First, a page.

Gilbey on Film: Dressing to impress

Hollywood Costume - review.

Top of most cinemagoers’ to-do list over the coming months should be to catch the V&A’s Hollywood Costume exhibition, which opens on Saturday and runs until 27 January next year. (Get there before 18 November if you consider yourself any sort of friend of Dorothy’s: that’s the day her ruby slippers will be spiriting themselves back to the Smithsonian in time for Thanksgiving.) This collection of more than 100 costumes from cinema history incorporates the work of the most visionary practitioners in their field, from Edith Head (All About Eve, Sunset Boulevard, Rear Window, Vertigo) to Sandy Powell (Orlando, Shakespeare in Love, Gangs of New York, Far From Heaven).

I’m especially glad that the great Eiko Ishioka, who died last year aged 73, is represented. It was said during an item about the exhibition on Front Row this week that the work of a costume designer should be invisible - that if the viewer notices it, then it probably isn’t serving its function. Ishioka’s costumes, in their chilled flamboyance and geometric opulence, were always eye-catching, but then the films to which she contributed were hardly kitchen-sink dramas; her work was an expression in fabric of the themes and ideas that permeated on every level the films in question. She collaborated four times with Tarsem Singh (The Cell, The Fall, Immortals and Mirror, Mirror) and also did extraordinary work on Paul Schrader’s Mishima: a Life in Four Chapters; she won an Oscar for Francis Ford Coppola’s film of Bram Stoker’s Dracula, two costumes from which are included in the exhibition. You can read an interview with her here, and see a brief slideshow of some of her work here.

I had occasion recently to interview the brilliant costume designer Mary Zophres, whose credits include everything from glossy superhero blockbusters (Iron Man 2) to elegant period pieces (such as Spielberg’s Catch Me If You Can and the forthcoming Gangster Squad). She has also worked regularly with the Coen brothers since The Hudsucker Proxy in 1994; a friend reports enthusiastically that the V&A exhibition features the distinctive dressing gown which Zophres came up with for the Dude (played by Jeff Bridges) in the Coen brothers’ finest film, The Bjg Lebowski. Below she explains to me her working process, and specifically her collaborations with Bridges and the Coens on The Big Lebowski and the 2010 version of True Grit.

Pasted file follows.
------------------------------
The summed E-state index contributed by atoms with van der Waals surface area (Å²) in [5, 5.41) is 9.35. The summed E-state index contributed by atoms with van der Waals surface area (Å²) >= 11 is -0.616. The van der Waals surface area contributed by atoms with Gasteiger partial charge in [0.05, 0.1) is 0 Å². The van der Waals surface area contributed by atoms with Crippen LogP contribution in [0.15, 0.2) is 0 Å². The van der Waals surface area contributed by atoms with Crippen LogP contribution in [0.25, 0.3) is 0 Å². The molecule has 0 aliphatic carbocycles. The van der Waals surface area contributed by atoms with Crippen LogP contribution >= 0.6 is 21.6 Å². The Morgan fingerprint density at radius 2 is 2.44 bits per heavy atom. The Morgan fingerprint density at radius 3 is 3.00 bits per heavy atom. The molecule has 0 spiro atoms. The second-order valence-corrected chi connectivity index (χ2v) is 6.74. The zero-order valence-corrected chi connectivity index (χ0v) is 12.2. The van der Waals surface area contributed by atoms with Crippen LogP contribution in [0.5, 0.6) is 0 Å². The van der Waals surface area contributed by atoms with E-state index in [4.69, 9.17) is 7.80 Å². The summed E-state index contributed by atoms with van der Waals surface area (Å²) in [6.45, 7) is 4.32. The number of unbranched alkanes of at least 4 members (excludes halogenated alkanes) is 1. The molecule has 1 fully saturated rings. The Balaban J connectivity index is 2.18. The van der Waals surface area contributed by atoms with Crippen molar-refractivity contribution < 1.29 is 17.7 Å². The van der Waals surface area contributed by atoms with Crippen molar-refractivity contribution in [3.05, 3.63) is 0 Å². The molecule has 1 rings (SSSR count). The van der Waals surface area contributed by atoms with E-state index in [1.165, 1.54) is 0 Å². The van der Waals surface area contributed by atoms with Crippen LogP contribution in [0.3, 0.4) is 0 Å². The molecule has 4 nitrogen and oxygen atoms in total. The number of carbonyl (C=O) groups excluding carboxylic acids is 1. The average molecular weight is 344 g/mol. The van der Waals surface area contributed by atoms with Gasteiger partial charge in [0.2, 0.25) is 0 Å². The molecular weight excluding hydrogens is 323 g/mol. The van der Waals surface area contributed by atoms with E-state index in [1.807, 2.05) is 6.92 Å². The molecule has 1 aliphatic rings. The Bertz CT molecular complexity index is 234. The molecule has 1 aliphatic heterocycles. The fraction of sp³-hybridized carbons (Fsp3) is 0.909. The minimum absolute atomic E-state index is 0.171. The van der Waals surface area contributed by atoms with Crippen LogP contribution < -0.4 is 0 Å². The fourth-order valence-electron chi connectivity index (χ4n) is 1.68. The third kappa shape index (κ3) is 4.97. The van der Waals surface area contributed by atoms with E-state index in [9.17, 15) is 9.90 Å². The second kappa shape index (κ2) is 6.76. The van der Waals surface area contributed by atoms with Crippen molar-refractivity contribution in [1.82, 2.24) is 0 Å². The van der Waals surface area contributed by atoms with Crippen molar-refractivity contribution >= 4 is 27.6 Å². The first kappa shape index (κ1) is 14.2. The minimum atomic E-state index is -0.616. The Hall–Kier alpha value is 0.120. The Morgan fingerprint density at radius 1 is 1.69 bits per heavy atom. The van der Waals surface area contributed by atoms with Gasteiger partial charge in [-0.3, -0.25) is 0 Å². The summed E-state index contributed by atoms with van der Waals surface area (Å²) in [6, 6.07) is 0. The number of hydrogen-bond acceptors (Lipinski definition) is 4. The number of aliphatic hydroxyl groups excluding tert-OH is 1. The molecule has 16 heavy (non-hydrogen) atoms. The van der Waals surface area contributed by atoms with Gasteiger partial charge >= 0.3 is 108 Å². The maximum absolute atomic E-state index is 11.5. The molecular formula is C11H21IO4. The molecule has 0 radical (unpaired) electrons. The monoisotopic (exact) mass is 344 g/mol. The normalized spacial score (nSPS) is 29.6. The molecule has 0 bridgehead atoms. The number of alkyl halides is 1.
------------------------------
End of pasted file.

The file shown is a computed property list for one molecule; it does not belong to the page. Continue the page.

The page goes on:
The first thing I did for The Big Lebowski was talk to Joel and Ethan [Coen] and to do sketches and research, then to talk with Jeff. The first fitting was at his house in Santa Barbara. For a contemporary movie like that, we did a lot of pulling stuff in, thrift store shopping, shopping in surf stores and vintage stores in Venice Beach and Santa Monica, looking for different things; I felt the Dude’s clothes should be things he’d owned for at least 10 years.

Jeff tried on a lot of different clothes until we felt we’d nailed some really good looks, we took some 35mm photos and showed those to Joel and Ethan, and we plotted out the arc of the character in costume changes. There’s a line of description in the script which says that the Dude had made a whole career out of being relaxed; those kinds of cues really help me. The fact that he lives in Venice Beach, doesn’t have a job, likes White Russians—all that gives a strong idea of how he might dress.